• What struck me the most about Bill and Cathy was how they lived their life, in the most natural way, in total congruence with God’s economy. There was nothing spectacular at first glance. No epic Bible studies or pentecostal showers. And yet every time I left I just had this sense that I had gained more of Christ. Kinda like when you stay out in the sun too long and aren’t aware of how much of a sunburn you’ve gotten until the next day.


      • I like your illustration of the sunburn. It’s just hard when oftentimes I’m looking for fireworks, extraordinary happenings, to take place in my Christian life. But your explanation reminds me of how normal and human it is to be Christians living on this earth. Actually such living is well-described by the term “God-man” — how we possess both the divine characteristic because we have God in us AND the human characteristic because we are created humans.

        I found out that Anselm of Canterbury had written about Christ being the God-man in the Middle Ages. But isn’t it true that because Christ lives in us, we would live the same God-man living on the earth today?


        • I once heard a message on the characteristics of God’s life working in us. It helped me tremendously. The basic thought was: life is slow, daily, small, hidden, and mysterious. I too am learning to value organic repetition over spectacular anomalies.

          Agreed. I have Anselm’s book, Why God became Man. Although he is mostly known for his ontological argument for God’s necessary existence, his use of the term God-man is certainly striking. Paul certainly understood his experience as “living Christ.”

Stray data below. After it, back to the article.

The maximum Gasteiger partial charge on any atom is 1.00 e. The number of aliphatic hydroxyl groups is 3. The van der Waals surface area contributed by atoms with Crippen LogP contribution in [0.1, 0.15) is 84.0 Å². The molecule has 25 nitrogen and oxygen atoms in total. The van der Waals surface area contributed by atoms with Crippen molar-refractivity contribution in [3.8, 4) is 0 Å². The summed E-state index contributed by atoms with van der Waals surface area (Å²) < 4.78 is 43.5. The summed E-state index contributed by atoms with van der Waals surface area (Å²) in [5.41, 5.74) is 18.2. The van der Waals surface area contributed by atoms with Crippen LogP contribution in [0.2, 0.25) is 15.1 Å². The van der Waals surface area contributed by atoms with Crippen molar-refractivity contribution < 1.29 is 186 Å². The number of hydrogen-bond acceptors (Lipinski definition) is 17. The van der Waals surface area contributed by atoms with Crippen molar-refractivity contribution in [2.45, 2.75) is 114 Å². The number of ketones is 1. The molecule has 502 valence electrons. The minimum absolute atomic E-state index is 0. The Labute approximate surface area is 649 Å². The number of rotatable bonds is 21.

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  3. Great post! This matches my experience. I found christians on campus and discovered genuine believers who encouraged me and helped me to grow. Very happy that I was able to avoid “cultural Christianity” by meeting with other students who desired to follow the admonishing words in 2 Timothy 2:22, “flee…and pursue.”


  4. What a great testimony of getting connected to Christians upon entering college. I totally know what you mean about the “Enlightenment”. It’s amazing how once we enter college there are so many things that can take our life in different directions, and away from Christ. I am so glad you got connected to a Christian family that could be a pattern and ground you in your faith in college. Thanks!


    • Thanks. One day on campus I was reading the Gospel of Matthew with a brother in Christ and we came across this verse, “Go therefore to the crossroads, and as many as you find call to the wedding feast (22:9).” It was that time between classes where campus is teeming with students headed to their next class. The brother turned around and pointed to an intersection and said, College is the crossroads. It left a deep impression on me. Often, the path we choose in college directs us for life.


  5. Thanks for sharing your experience! It’s always encouraging to be reminded that Christians can and do make real differences in peoples’ lives. And they don’t always have to be full-time ministers to do so. I’m glad that you described how simply entering into the life of this family gave you guidance for the future. This should encourage all of us out there that our labor, from the kitchen to the podium, from the coffee cup we hand to someone to the word we share with another, is not in vain. 1 Cor 15:58.